More people will be able to watch TEDxExeter and discuss the talks they are hearing, thanks to three new public livestreams. The main event, which takes place at the Northcott Theatre on 15 April, sold out in a record 22 minutes in December last year, and tickets for a simultaneous broadcast to Exeter University’s Alumni Auditorium sold in a day. There is a now a chance to watch the Livestream at Exeter Library, Exeter’s Royal Albert Memorial Museum & Art Gallery (RAMM) and The Pavilions, Teignmouth.
An additional 80 people who missed out on tickets can watch it free of charge in Exeter Library’s Rougemont Room. Tickets, with unreserved seating, are available via Eventbrite from Thursday 24 March. Food is available from the café during lunch and the morning and afternoon breaks. Doors open at 8.45am.
The Livestream will also be showing in Gallery 21 at RAMM on a drop-in, first-come first-served basis. Staff will click visitors in and out, so if you don’t get a ticket first thing, it may be worth trying again later. Refreshments will be available from the Museum’s café. Doors open at 9am.
Councillor Rosie Denham, lead Councillor for economy and culture at Exeter City Council, said: “We are delighted to be streaming the TEDxExeter talks into RAMM. This will allow the museum to showcase the talks to people who haven’t yet come across them as well as bringing in new audiences. It’s a real coup to be part of such an exceptional event and to allow people, unable to get a ticket, to connect to the inspirational TEDx Talks.”
The newly-refurbished Pavilions Teignmouth will show the TEDxExeter Livestream as one of its first performances in its new guise. It is also one of its first livestream events. Tickets will be sold for two sessions, morning and afternoon. The theatre will charge £5 for each session to cover its costs. Contact the box office by email: email@example.com or ring 01626 249049 for tickets.
These public sessions are in addition to an ever expanding list of schools, businesses and other organisations holding private livestream events so their staff, pupils, customers and more can benefit from everything that TEDxExeter 2016 offers. Click here to find out how to organise a private viewing party.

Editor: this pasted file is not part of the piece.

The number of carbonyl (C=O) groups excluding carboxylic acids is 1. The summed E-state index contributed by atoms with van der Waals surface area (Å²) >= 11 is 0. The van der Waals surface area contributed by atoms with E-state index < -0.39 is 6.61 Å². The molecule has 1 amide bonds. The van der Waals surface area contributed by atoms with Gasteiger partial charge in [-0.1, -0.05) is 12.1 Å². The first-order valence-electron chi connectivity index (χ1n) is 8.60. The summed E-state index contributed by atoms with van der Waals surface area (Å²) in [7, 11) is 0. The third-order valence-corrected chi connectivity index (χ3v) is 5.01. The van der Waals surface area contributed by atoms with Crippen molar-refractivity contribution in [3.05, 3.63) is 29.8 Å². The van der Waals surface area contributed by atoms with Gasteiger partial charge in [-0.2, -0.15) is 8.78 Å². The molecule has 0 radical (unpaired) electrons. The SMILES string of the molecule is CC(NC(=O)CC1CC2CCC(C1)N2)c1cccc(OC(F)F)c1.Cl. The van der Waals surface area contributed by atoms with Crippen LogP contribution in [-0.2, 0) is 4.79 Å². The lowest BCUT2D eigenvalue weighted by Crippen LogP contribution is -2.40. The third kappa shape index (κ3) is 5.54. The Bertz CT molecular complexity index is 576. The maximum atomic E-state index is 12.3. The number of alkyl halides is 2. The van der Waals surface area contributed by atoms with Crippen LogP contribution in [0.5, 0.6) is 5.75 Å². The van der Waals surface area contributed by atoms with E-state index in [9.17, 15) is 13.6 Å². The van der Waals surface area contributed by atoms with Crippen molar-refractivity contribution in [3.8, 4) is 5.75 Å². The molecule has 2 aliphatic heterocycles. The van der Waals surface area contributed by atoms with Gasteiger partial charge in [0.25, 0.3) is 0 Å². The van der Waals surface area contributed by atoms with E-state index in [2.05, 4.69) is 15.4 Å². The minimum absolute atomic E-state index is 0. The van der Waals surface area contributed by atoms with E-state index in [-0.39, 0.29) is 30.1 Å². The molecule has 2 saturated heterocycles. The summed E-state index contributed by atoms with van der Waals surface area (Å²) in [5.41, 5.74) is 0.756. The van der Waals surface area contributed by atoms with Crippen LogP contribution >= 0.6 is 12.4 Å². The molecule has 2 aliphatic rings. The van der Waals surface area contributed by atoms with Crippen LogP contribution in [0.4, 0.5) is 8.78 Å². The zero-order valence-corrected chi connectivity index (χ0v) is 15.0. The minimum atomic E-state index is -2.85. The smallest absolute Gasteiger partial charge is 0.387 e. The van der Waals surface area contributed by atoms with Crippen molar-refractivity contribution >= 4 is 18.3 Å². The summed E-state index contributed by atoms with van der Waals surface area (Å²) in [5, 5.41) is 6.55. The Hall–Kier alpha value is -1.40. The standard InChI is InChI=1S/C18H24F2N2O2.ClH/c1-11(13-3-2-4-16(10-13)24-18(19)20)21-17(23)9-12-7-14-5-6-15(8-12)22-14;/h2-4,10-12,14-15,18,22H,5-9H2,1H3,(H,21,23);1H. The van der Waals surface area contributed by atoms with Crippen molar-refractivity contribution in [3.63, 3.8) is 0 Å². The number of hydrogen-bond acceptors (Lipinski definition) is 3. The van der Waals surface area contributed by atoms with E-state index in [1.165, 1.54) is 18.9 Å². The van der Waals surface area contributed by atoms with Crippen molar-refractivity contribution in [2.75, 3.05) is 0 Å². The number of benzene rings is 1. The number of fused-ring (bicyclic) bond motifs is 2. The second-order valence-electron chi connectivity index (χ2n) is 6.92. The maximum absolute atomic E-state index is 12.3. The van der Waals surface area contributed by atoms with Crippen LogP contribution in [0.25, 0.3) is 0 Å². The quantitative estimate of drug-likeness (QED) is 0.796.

“I am delighted that hundreds more people will be able to watch the speakers live and get together with others to discuss what they’ve heard,” said Claire Kennedy, TEDxExeter licensee and curator. “Even though all the talks are freely available online after the event, there’s something special about viewing them with like-minded people who are passionate and positive.
“We know that there is massive public demand for our event at the Northcott Theatre and that it continues to grow. Even though we added 450 more spaces for a simultaneous broadcast at Exeter University’s Alumni Auditorium this year, it still hasn’t been sated. These additional livestream events will enable more people to be inspired, share their responses and feel the buzz.”
This year’s theme is Dreams to Reality and includes a packed lineup of international speakers and inspirational guests. Speakers will explore themes of identity and radicalisation, re-imagine the world using a new set of maps and challenge how data is used. Human rights runs as a theme behind many of the talks, and speakers will also examine compassion and communication.
Notes to editors
TEDxExeter is organised by a team of local volunteers. It is made possible by the generosity of the following local companies who support the event.
University of Exeter
First Sight Media
Exeter Northcott Theatre
Exeter City Council
Matt Round Photography
All TEDxExeter talks are filmed and made freely available on the internet. The TED translation project means ideas from Exeter reach a truly global audience. So far TEDxExeter speakers’ talks have been viewed more than 5.25 million times. Four of them have been featured on TED.com: Karima Bennoune sharing stories of real people fighting against fundamentalism in their own communities; Scilla Elworthy speaking on non violence; Bandi Mbubi calling for fair trade phones; and slam poet Harry Baker‘s love poem for lonely prime numbers… Michelle Ryan’s talk on work-life balance tops a TEDx YouTube list on the way we work.
About TEDx x = independently organized event
In the spirit of ideas worth spreading, TEDx is a program of local, self-organized events that bring people together to share a TED-like experience. At a TEDx event, TED Talks video and live speakers combine to spark deep discussion and connection. These local, self-organized events are branded TEDx, where x = independently organized TED event. The TED Conference provides general guidance for the TEDx program, but individual TEDx events are self-organized. (Subject to certain rules and regulations.)
TED is a nonprofit organization devoted to Ideas Worth Spreading, usually in the form of short, powerful talks (18 minutes or fewer) delivered by today’s leading thinkers and doers. Many of these talks are given at TED’s annual conference in Vancouver, British Columbia, and made available, free, on TED.com. TED speakers have included Bill Gates, Jane Goodall, Elizabeth Gilbert, Sir Richard Branson, Nandan Nilekani, Philippe Starck, Ngozi Okonjo-Iweala, Sal Khan and Daniel Kahneman.
TED’s open and free initiatives for spreading ideas include TED.com, where new TED Talk videos are posted daily; the Open Translation Project, which provides subtitles and interactive transcripts as well as translations from thousands of volunteers worldwide; the educational initiative TED-Ed; the annual million-dollar TED Prize, which funds exceptional individuals with a “wish,” or idea, to create change in the world; TEDx, which provides licenses to thousands of individuals and groups who host local, self-organized TED-style events around the world; and the TED Fellows program, which selects innovators from around the globe to amplify the impact of their remarkable projects and activities.